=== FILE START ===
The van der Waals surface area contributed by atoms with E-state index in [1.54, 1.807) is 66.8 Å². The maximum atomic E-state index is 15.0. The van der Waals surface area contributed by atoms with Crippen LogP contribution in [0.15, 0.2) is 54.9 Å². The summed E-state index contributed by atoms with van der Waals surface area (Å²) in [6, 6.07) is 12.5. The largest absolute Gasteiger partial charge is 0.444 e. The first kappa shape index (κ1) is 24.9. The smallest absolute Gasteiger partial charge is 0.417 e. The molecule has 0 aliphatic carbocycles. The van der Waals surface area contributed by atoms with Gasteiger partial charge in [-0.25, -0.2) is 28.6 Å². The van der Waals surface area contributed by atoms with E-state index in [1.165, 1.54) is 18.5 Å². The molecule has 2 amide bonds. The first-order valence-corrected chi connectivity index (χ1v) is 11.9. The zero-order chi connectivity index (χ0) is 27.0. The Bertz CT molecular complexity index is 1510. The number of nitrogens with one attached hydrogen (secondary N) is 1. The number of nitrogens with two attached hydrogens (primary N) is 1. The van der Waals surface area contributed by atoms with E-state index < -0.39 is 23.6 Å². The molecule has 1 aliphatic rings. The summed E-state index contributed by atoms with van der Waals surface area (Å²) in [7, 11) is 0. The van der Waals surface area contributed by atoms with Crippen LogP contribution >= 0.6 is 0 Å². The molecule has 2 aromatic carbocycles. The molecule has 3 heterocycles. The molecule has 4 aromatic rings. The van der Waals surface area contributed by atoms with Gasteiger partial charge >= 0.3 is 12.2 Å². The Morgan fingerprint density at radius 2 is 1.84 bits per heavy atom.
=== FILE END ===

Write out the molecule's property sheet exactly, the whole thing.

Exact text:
The van der Waals surface area contributed by atoms with E-state index in [1.54, 1.807) is 66.8 Å². The maximum atomic E-state index is 15.0. The van der Waals surface area contributed by atoms with Crippen LogP contribution in [0.15, 0.2) is 54.9 Å². The summed E-state index contributed by atoms with van der Waals surface area (Å²) in [6, 6.07) is 12.5. The largest absolute Gasteiger partial charge is 0.444 e. The first kappa shape index (κ1) is 24.9. The smallest absolute Gasteiger partial charge is 0.417 e. The molecule has 0 aliphatic carbocycles. The van der Waals surface area contributed by atoms with Gasteiger partial charge in [-0.25, -0.2) is 28.6 Å². The van der Waals surface area contributed by atoms with E-state index in [1.165, 1.54) is 18.5 Å². The molecule has 2 amide bonds. The first-order valence-corrected chi connectivity index (χ1v) is 11.9. The zero-order chi connectivity index (χ0) is 27.0. The Bertz CT molecular complexity index is 1510. The number of nitrogens with one attached hydrogen (secondary N) is 1. The number of nitrogens with two attached hydrogens (primary N) is 1. The van der Waals surface area contributed by atoms with E-state index < -0.39 is 23.6 Å². The molecule has 1 aliphatic rings. The summed E-state index contributed by atoms with van der Waals surface area (Å²) in [7, 11) is 0. The van der Waals surface area contributed by atoms with Crippen LogP contribution >= 0.6 is 0 Å². The molecule has 2 aromatic carbocycles. The molecule has 3 heterocycles. The molecule has 4 aromatic rings. The van der Waals surface area contributed by atoms with Gasteiger partial charge >= 0.3 is 12.2 Å². The Morgan fingerprint density at radius 2 is 1.84 bits per heavy atom.